Most testis cancers present as a mass confined to the testicle. Therefore, the most common presentation is a painless testicular mass. Most of these masses are palpable and of significant size (a few to several centimeters). Small, nonpalpable lesions without pain and in the absence of distant disease have a higher likelihood of being a benign tumors. In a number of studies, upwards of 80 percent of nonpalpable, asymptomatic masses that are 2 cm or smaller will be benign tumors. Benign lesions may include testicular cysts, small infarcts or small Leydig cell or Sertoli cell tumors.
Serious, acute pain is associated with rapidly growing tumors and associated hemorrhage or infarction (if the tumor outgrows its blood supply). Most patients with pain complain of dull scrotal discomfort or heaviness. Rarely trauma can lead to a diagnosis, mostly because it brings a mass or pain to the patient's awareness.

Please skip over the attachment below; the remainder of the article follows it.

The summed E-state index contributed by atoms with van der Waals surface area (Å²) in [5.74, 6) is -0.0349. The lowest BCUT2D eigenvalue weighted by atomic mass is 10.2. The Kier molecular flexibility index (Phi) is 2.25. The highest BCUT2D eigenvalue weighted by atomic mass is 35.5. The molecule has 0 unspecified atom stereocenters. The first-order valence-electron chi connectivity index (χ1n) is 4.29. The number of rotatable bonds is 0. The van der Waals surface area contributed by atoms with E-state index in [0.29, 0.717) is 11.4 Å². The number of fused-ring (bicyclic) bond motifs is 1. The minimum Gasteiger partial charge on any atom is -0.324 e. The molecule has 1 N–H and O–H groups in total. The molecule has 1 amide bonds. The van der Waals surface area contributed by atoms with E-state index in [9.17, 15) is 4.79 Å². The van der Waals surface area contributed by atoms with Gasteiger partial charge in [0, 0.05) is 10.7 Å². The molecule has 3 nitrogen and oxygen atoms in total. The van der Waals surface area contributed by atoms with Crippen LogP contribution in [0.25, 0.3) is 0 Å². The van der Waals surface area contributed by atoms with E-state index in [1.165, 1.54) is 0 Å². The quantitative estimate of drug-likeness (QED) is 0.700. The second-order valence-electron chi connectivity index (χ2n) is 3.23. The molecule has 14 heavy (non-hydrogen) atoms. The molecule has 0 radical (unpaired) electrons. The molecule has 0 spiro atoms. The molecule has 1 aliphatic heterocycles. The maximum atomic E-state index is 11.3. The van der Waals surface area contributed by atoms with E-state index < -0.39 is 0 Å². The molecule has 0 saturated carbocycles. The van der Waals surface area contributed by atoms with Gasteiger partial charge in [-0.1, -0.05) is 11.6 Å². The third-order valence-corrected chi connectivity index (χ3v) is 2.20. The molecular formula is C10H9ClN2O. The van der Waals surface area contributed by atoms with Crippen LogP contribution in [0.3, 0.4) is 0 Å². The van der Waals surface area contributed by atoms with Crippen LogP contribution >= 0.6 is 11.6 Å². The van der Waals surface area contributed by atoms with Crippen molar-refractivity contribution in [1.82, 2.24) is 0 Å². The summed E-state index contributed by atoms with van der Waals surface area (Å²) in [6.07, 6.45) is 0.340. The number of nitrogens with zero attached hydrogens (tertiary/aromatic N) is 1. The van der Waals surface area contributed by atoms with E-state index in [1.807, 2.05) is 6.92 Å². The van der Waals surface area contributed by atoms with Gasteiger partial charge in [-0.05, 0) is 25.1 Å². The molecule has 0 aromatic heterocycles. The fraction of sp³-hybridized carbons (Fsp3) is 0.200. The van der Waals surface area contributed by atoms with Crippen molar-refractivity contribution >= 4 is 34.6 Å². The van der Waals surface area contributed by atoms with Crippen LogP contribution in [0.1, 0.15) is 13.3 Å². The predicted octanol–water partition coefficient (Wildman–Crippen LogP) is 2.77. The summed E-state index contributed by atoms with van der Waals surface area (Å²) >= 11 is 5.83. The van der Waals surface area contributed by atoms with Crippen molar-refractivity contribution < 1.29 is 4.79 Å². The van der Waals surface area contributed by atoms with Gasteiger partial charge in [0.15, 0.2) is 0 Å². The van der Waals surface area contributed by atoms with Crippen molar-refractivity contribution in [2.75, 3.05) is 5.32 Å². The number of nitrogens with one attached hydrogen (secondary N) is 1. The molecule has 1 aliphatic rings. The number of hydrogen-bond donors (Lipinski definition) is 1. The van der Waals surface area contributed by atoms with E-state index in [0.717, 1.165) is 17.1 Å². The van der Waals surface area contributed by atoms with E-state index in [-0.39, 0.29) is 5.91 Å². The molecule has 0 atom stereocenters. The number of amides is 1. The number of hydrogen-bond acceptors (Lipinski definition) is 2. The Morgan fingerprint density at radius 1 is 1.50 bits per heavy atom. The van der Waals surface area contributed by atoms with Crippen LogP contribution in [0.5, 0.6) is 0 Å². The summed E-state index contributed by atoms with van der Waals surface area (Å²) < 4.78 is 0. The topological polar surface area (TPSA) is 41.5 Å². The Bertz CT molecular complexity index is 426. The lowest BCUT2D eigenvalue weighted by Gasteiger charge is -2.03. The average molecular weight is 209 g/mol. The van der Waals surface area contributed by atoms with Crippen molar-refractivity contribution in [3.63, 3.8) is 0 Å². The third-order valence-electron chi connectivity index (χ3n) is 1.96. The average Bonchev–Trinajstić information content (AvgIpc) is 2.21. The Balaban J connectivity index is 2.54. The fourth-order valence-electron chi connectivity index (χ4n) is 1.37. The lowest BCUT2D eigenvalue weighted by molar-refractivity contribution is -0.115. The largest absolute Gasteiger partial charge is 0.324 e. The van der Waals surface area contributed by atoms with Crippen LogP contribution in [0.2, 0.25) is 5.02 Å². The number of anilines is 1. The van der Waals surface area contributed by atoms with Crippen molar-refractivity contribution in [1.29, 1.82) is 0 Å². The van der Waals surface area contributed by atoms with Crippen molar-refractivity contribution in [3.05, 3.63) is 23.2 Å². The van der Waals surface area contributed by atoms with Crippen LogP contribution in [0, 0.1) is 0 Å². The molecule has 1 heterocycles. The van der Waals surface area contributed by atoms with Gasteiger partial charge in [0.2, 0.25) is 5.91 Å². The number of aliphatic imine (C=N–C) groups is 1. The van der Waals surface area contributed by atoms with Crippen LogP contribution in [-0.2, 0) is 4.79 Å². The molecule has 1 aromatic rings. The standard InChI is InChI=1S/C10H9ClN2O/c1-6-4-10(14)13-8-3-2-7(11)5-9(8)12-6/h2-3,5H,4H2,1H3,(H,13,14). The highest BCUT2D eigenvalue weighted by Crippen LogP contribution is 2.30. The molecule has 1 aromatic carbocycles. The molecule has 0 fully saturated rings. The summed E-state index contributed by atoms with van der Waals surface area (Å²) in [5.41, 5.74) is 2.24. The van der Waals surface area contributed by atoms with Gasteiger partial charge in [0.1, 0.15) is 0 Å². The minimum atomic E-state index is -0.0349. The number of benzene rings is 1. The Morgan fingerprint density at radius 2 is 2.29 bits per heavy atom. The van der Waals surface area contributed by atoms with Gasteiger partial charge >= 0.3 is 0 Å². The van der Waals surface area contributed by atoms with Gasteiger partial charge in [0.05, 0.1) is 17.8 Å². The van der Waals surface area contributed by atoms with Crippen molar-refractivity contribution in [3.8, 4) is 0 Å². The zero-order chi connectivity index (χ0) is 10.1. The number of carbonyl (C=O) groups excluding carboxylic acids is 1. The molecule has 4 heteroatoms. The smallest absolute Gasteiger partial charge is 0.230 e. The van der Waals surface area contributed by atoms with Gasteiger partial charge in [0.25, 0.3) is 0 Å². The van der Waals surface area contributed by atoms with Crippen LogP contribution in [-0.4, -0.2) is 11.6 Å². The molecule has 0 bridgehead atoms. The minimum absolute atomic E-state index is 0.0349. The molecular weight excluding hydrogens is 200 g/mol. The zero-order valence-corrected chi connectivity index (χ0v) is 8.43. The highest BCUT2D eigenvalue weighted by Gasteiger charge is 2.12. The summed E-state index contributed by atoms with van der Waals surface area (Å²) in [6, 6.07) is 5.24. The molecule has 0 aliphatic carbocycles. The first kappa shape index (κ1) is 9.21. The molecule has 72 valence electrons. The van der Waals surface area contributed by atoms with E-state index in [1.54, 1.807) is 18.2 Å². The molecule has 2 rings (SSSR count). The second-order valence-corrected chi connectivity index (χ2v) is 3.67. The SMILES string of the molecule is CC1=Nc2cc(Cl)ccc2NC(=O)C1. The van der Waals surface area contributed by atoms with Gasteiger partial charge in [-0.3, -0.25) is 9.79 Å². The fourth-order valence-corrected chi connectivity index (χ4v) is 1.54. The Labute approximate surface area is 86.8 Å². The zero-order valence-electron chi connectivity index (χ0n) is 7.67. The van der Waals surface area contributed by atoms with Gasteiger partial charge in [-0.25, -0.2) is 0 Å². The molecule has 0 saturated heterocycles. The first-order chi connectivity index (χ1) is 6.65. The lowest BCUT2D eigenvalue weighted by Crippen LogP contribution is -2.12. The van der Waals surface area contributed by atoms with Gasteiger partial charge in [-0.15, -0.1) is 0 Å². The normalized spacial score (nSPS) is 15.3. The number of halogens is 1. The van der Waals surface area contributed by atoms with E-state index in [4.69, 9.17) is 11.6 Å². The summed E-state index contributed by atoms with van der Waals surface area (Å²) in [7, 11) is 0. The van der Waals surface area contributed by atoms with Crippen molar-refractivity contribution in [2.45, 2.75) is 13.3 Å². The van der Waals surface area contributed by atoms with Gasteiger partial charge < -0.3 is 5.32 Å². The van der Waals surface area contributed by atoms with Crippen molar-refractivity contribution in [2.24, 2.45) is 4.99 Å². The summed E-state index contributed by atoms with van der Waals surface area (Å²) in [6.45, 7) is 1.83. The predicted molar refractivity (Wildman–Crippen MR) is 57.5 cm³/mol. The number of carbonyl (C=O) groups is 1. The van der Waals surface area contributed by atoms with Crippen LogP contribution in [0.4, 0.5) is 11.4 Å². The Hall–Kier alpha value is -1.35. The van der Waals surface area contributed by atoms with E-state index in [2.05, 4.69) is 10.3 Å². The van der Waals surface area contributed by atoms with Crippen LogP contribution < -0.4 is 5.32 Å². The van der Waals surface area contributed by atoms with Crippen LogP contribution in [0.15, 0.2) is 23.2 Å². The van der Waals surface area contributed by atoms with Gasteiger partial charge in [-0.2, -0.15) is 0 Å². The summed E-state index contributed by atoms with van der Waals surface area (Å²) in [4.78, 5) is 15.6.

For the upwards of 30 percent of men who present with metastatic cancer, symptoms of metastases can be the presenting complaint. Bulky retroperitoneal lymphadenopathy can lead to abdominal mass; abdominal, flank or back pain due to direct invasion or obstruction of muscles, blood vessels or the ureters; lower extremity swelling if the IVC is compressed or gastrointestinal symptoms if the intestines are involved. Pulmonary metastases can present as chest pain, shortness of breath and cough.
As testis cancers can lead to diminished spermatogenesis, and infertility can be the initial presentation in rare men.
More Information About Testicular Cancer in the Health Library